The Kennewick syringe services site is open on Fridays from 11:00 a.m. -3:00p.m., at 8514 W Gage Boulevard, Suite C in Kennewick.
Columbia County sheriff Civil Deputy Tim Quigg stated that their patrol vehicles do carry naloxone as well as AEDs and their policy allows them to administer both to the public if necessary. Deputy Quigg also stated that the Sheriff's deputies have been administering naloxone to the public on an increasing basis.
While there is an increased availability for naloxone, the cost and access to an AED unit is more problematic. The devices range in price from $1,200 - $1,500. The batteries typically need to be replaced every five years, and the connecting pads after each use. Training units that guide their use are available from $400-$600.
The American Red Cross also offers AED training programs. The cost for 8 people to be trained in Adult and Pediatric CPR/AED is $1,050; each additional person would cost $100. This total cost includes a $250 onsite delivery fee for one training class; any additional training classes would incur $250 fee per class. Other training opportunities are available through the American Safety & Health Institute.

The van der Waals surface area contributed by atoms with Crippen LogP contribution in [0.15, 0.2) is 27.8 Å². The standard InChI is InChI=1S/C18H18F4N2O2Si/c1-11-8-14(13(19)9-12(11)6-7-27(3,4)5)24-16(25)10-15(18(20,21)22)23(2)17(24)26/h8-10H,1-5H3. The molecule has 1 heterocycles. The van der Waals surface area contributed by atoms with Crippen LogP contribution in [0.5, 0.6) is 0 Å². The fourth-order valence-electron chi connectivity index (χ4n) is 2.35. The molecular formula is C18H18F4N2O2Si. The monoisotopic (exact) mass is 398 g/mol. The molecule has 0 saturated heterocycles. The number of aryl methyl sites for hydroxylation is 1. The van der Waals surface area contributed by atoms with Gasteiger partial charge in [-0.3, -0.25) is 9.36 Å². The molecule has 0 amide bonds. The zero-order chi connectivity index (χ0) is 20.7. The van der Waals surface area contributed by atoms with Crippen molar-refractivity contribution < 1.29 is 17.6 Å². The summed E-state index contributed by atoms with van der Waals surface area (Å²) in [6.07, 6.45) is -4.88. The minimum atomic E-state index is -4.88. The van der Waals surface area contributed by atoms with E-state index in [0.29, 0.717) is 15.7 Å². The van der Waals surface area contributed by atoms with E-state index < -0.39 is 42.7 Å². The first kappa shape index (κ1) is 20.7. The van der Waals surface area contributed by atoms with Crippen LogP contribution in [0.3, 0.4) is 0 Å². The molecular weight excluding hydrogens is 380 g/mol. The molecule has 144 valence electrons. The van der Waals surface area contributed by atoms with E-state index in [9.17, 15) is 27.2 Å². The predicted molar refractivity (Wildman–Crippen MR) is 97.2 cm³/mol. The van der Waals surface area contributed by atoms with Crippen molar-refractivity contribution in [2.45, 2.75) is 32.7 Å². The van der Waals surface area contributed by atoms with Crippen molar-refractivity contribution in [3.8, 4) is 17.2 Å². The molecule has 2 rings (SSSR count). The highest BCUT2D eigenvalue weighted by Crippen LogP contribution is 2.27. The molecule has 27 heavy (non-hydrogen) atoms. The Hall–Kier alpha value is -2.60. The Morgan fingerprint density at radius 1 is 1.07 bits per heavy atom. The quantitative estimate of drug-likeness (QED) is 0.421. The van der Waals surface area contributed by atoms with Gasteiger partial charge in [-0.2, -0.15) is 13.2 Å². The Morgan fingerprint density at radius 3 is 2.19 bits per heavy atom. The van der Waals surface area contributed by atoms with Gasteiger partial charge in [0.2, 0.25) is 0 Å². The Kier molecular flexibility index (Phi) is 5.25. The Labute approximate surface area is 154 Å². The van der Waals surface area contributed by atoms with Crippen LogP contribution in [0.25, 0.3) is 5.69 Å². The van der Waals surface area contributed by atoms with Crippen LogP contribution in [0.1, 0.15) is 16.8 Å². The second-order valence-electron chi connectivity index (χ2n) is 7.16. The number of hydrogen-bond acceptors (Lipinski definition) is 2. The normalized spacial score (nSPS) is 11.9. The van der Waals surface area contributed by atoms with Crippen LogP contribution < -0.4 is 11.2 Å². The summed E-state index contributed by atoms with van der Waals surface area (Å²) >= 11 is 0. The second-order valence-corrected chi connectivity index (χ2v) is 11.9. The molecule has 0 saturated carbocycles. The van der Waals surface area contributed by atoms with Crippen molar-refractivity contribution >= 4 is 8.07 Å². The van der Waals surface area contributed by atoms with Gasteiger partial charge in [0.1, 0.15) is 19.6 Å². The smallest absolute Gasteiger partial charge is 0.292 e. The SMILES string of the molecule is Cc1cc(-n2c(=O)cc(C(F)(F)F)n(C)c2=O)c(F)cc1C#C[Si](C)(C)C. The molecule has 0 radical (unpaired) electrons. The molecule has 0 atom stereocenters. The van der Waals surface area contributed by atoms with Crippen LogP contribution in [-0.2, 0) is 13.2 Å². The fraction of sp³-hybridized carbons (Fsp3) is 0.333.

Columbia County Health Department Program Coordinator Chelsea Eaton researched the costs of AED's for the Dayton area in 2018. The organization received a grant for $6,000 from Puget Sound Energy Foundation to purchase AEDs, along with replacement batteries and pads for the ones already in use, and for training personnel in how to use them in real life situations.
Eaton found that there were AEDs in place at Ski Bluewood, in the county courthouse, at the senior center and in the lobby of the Sheriff's Department. With the grant funding she placed new devices at the county fairgrounds, at the golf course, and at The Club.
Finding a publicly accessible location to place an AED comes with many challenges. The devices must be held in a climate-controlled location. The cost of a weatherproof case is $219, but still must be housed in a secure, yet accessible location.
The Waitsburg Times will be continuing to follow this story and to update its readers on these issues.
When Help is Needed
A Waitsburg 911 call goes to the dispatcher, which communicates with Waitsburg Fire District #2 volunteers , concurrently with Columbia County Fire District #2 located in Dayton, WA. Both of these units would respond if available. If the call is of a life-threatening nature, or if the Dayton crew is unavailable, a crew from the City of Walla Walla Fire Department would be dispatched. Currently Fire District #2 does not transport patients to area hospitals, they must wait for a Dayton or Walla Walla crew to transport them either to Dayton General Hospital or Providence St. Mary Medical Center in Walla Walla.